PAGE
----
A first-hand account of a DDOS attack mitigation

A few days ago, I lived through a DDOS attack at one of the sites I run. It started with the general unavialability of Apache, although the system was idle and the ssh access functioned perfectly. As I already had some experience with DDOS attacks, I immediately looked at the network connections using netstat and saw over 300 IPs sending SYN_REC packets in mass. The attack was much more powerful than I ever experienced.

~# netstat -n -p | grep SYN_REC | awk '{print $5}' | awk -F: '{print $1}'| sort |uniq |wc -l

I immediately started the APF firewall with RAB enabled and a script to block the offending IPs in iptables, as I had these at hand from the previous DDOS attack:

 pipe = "netstat -n|gawk '{print $5}'|gawk 'BEGIN{FS=\":\"}{print $1}'|sort|uniq -c |sort -n"
 while (( pipe| getline) > 0 )  {
   if ($1 > 29 && $2 != "") {
     command="/sbin/iptables -I INPUT -s " $2 " -j DROP"
     command | getline result
     date | getline dateresult
     print dateresult " - command: " command ", result: " result >>"/var/log/firewall.log"

After a few hours it became clear that the IPs are rotating too often and the size of the botnet is well over 10.000, so I was left with a choice of either dying under DDOS or dying due to the performance hit of the large pool of IP addresses in iptables. The SYN_REC part was being filtered easily by syncookies, APF activated them on launch. The real problem was the HTTP flood.

I found out about ipset quite soon, but could not use it because my hosting plan did not allow me to recompile the kernel to enable ipset support. Fortunately, 50% of my traffic is very limited geographically, so I enabled the Apache geoip module to filter all but one country's IPs. After that, I just had to whitelist the main search engines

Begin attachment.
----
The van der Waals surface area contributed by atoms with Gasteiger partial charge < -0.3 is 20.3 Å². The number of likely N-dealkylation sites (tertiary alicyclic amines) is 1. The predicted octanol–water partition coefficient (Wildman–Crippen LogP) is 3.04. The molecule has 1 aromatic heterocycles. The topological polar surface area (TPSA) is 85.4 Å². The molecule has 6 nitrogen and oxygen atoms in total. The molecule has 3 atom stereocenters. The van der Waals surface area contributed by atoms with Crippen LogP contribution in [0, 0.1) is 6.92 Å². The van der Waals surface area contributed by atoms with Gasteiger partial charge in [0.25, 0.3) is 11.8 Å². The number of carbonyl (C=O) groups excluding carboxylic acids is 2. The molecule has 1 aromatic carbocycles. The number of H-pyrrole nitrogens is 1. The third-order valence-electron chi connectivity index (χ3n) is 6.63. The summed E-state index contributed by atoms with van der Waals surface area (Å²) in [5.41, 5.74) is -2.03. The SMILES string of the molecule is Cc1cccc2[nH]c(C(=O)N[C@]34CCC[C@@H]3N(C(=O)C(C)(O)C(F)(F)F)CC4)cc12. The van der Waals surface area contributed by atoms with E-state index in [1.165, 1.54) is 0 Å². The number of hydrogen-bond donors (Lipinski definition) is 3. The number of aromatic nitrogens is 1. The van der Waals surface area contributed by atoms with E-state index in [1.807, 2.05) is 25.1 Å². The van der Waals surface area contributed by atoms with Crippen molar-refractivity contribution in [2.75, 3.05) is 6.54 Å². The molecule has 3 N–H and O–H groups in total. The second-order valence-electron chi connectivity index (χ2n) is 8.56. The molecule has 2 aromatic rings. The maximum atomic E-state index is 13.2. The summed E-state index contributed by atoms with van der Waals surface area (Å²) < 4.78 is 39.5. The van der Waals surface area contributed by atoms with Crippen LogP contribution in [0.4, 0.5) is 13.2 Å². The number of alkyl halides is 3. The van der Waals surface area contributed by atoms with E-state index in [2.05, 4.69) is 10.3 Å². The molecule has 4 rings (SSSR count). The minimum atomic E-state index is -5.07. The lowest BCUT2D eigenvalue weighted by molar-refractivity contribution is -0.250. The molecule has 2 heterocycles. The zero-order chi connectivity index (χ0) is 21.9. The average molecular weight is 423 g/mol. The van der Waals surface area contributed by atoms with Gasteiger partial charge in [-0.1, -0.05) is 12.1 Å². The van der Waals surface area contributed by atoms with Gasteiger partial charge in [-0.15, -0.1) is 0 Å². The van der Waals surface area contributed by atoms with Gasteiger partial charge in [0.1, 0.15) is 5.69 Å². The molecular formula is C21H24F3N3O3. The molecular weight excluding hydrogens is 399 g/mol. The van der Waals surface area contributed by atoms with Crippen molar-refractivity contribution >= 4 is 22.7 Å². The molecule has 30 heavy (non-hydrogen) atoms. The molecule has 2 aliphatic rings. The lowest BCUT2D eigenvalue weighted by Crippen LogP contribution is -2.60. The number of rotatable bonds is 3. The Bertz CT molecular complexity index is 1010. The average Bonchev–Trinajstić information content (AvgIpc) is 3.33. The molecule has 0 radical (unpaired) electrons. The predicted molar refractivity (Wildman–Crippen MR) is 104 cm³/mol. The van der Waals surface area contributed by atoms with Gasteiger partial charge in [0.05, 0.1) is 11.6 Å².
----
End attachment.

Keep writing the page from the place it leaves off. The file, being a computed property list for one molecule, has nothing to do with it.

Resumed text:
# google
               allow from
               allow from
               allow from
               # Rambler
               allow from
               # Yandex
               allow from
               allow from
               allow from
               Deny from

and to blacklist the botnet members originating from that country. This way, I could survive the DDOS with some Apache tweaking that consisted in allowing more Apache instances live shorter periods of time in order to handle bots efficiently and decline to serve them while allowing legitimate users to connect. Here's how my Apache config looked like:

ServerLimit 1024
Timeout 5
MaxKeepAliveRequests 0
KeepAliveTimeout 15
StartServers         512
MaxClients           1024

I survived this way for 36 hours until I joined an experimental project of some good guys doing DDOS mitigation professionnally, but this is another story.

P.S. The attack peaked at 4Mbps of incoming traffic with a steady 1Mbps for 5 days. Some would probably classify this attack as light, but my overloaded server and myself had great pains in dealing with it.